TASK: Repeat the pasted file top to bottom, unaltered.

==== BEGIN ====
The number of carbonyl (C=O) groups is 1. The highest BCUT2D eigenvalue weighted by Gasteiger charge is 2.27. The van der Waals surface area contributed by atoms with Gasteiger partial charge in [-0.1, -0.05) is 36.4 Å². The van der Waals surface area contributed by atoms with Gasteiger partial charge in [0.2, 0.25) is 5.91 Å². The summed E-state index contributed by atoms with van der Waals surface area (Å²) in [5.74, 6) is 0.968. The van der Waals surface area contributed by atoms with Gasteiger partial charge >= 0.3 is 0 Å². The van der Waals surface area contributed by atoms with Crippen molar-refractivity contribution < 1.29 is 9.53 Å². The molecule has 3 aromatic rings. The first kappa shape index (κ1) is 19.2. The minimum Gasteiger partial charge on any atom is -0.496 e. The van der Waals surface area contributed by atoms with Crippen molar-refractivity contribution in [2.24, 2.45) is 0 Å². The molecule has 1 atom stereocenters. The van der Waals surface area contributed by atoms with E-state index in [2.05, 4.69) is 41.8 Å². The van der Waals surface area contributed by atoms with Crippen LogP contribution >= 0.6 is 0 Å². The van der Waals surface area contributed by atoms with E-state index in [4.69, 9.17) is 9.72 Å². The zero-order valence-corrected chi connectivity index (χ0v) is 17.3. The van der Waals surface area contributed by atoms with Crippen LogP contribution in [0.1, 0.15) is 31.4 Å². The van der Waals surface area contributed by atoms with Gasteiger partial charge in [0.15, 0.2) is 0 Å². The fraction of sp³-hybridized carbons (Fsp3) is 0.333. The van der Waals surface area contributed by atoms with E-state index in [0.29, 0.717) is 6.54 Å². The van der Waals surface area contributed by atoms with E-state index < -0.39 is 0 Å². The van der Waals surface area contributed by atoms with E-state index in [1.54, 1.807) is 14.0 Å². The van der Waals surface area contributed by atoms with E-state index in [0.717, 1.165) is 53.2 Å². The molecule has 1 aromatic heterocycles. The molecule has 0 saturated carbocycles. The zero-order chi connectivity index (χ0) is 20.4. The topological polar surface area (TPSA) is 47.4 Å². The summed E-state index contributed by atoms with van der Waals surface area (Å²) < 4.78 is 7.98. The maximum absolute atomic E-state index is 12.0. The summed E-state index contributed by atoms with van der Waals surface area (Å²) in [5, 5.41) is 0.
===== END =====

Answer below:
The number of carbonyl (C=O) groups is 1. The highest BCUT2D eigenvalue weighted by Gasteiger charge is 2.27. The van der Waals surface area contributed by atoms with Gasteiger partial charge in [-0.1, -0.05) is 36.4 Å². The van der Waals surface area contributed by atoms with Gasteiger partial charge in [0.2, 0.25) is 5.91 Å². The summed E-state index contributed by atoms with van der Waals surface area (Å²) in [5.74, 6) is 0.968. The van der Waals surface area contributed by atoms with Gasteiger partial charge >= 0.3 is 0 Å². The van der Waals surface area contributed by atoms with Crippen molar-refractivity contribution < 1.29 is 9.53 Å². The molecule has 3 aromatic rings. The first kappa shape index (κ1) is 19.2. The minimum Gasteiger partial charge on any atom is -0.496 e. The van der Waals surface area contributed by atoms with Crippen molar-refractivity contribution in [2.24, 2.45) is 0 Å². The molecule has 1 atom stereocenters. The van der Waals surface area contributed by atoms with E-state index in [2.05, 4.69) is 41.8 Å². The van der Waals surface area contributed by atoms with Crippen LogP contribution >= 0.6 is 0 Å². The van der Waals surface area contributed by atoms with E-state index in [4.69, 9.17) is 9.72 Å². The zero-order valence-corrected chi connectivity index (χ0v) is 17.3. The van der Waals surface area contributed by atoms with Crippen LogP contribution in [0.1, 0.15) is 31.4 Å². The van der Waals surface area contributed by atoms with Gasteiger partial charge in [0.15, 0.2) is 0 Å². The fraction of sp³-hybridized carbons (Fsp3) is 0.333. The van der Waals surface area contributed by atoms with E-state index in [0.29, 0.717) is 6.54 Å². The van der Waals surface area contributed by atoms with E-state index < -0.39 is 0 Å². The van der Waals surface area contributed by atoms with E-state index in [1.54, 1.807) is 14.0 Å². The van der Waals surface area contributed by atoms with E-state index in [0.717, 1.165) is 53.2 Å². The molecule has 1 aromatic heterocycles. The molecule has 0 saturated carbocycles. The zero-order chi connectivity index (χ0) is 20.4. The topological polar surface area (TPSA) is 47.4 Å². The summed E-state index contributed by atoms with van der Waals surface area (Å²) < 4.78 is 7.98. The maximum absolute atomic E-state index is 12.0. The summed E-state index contributed by atoms with van der Waals surface area (Å²) in [5, 5.41) is 0.